Oracle (ORCL) reported Q4 revenue that was below expectations and is consistent with its recent profile of minimal growth. Revenue actually declined by 4% during the quarter in constant currency terms, and while this was likely impacted a little bit by the global pandemic, underlying trends have been mixed for quite some time. However, better-than-expected margins along with share repurchases led to EPS beating expectations.
Management provided Q1 revenue guidance of 0-2% on a constant currency basis, which would be an improvement from the most recent quarter despite the pandemic continuing to impact results. In addition, management talked about their confidence of revenue growth actually accelerating once we get past the pandemic and enterprises resume their normal enterprise spending.
Oracle remains one of the largest legacy technology players in the market and has been experiencing some growing pains over the past several quarters. Immediately after reporting earnings, the stock fell over 5% as investors absorbed another quarter of revenue decline. However, management’s commentary about future revenue growth acceleration sparked a small rebound.
Its valuation continues to remain below that of other legacy technology companies, and I believe the biggest reason why is the inconsistent and slow revenue growth. Even though Oracle has talked about its revenue growth accelerating over the past several quarters, investors have yet to see this trend begin. While I don’t see valuation going much lower than current levels given the company’s consistent cash flow generation, I remain on the sidelines for now until there is better visibility into the next catalyst to drive the company forward.
What could be the next catalyst? Management has talked about the company’s client relationships broadening, which can ultimately accelerate revenue growth in the future. During the recent quarter, they noted the global pandemic has put this acceleration path on hold for a few months, though this has caused Oracle’s customers to realize their need for more modern technology. The company’s cloud services revenue stream grew 4% during the quarter and represented ~65% of the overall revenue, and as the mix of revenue continues to turn favorably as the declining revenue streams become less of overall revenue, Oracle may be on the path towards revenue improvement.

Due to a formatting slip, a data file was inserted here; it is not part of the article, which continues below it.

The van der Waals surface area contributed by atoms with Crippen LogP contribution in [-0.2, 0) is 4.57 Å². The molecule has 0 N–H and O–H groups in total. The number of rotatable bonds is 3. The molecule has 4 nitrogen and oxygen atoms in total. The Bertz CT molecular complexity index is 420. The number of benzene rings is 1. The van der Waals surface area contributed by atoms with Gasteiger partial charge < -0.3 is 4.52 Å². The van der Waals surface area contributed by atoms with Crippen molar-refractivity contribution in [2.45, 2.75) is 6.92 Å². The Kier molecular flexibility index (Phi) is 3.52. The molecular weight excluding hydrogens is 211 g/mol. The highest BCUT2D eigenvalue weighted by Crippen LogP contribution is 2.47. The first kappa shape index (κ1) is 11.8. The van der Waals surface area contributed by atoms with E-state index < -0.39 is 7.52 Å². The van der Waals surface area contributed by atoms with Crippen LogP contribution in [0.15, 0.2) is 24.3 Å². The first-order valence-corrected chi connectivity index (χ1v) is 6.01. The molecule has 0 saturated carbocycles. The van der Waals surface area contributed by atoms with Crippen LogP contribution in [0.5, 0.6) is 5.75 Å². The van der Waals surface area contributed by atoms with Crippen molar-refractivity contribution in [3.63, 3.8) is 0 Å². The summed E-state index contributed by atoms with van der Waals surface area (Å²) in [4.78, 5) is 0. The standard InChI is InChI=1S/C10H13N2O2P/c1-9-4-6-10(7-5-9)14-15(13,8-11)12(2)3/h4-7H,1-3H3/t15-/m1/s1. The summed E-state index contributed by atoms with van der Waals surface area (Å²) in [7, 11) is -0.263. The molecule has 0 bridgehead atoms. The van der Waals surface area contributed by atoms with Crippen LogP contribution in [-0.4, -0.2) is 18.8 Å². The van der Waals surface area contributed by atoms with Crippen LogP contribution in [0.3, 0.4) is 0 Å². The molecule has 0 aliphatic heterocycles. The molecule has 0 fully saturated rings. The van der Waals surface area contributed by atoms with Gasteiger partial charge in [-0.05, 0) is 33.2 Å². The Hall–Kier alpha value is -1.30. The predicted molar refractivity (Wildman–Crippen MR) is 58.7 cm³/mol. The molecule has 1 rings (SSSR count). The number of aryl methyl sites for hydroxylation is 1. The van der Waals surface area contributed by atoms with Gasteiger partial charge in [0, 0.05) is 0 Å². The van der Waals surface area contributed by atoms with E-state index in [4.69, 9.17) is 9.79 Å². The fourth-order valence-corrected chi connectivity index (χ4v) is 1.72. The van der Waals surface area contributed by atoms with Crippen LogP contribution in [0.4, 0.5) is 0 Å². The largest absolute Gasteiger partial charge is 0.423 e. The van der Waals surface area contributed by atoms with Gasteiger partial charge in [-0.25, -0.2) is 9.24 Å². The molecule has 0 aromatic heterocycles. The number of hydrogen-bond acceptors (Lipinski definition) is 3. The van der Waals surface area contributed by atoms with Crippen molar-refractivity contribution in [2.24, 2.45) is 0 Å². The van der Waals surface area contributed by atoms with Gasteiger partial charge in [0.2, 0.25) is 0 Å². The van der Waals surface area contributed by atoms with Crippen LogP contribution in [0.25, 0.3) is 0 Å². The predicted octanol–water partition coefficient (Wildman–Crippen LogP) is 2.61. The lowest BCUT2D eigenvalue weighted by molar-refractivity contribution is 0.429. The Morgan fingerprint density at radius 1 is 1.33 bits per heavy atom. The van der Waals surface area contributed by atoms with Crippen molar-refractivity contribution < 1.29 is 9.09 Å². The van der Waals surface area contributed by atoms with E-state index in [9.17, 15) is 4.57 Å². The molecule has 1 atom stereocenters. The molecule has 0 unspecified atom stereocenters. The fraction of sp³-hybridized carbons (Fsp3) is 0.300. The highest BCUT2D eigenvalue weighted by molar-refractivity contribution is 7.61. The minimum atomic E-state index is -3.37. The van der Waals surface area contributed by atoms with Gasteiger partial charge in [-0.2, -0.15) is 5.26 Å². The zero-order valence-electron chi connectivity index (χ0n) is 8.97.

Q4 Earnings and Guidance
Similar to the past several quarters, Oracle has struggled to produce positive revenue growth. During the quarter, revenue declined by 4% on a constant currency basis to $10.44 billion, which was below expectations for ~$10.70 billion. While the company is above the $40 billion run-rate revenue mark, it has struggled to generate substantial positive revenue growth, which continues to be an overhang on the stock.
Cloud services and license support revenue has been the only consistent bright spot in revenue over the past several quarters. During Q4, this revenue stream grew 3% on a constant currency basis and represented ~65% of total revenue. While this is a solid growth figure for ~65% of the business, the rest of the company continues to experience decline. Not surprisingly, hardware revenue declined by 7% on a constant currency basis, which follows the trend of enterprises investing more in software solutions rather than legacy hardware and on-premise solutions.
(Source: Company Presentation)
The biggest detractor during the quarter was cloud license and on-premise license revenue, which declined 21% on a constant currency basis. Similar to hardware revenue, enterprises are moving away from licenses. With a license, an enterprise pays a large upfront cost and owns the technology. However, subscription revenue is taking over license revenue, as enterprises pay a much lower monthly fee and receive software updates from the selling company. In other words, rather than paying several hundred dollars upfront for your Netflix account, consumers are much more willing to pay $10-15 a month to receive the updated services.
(Source: Company Presentation)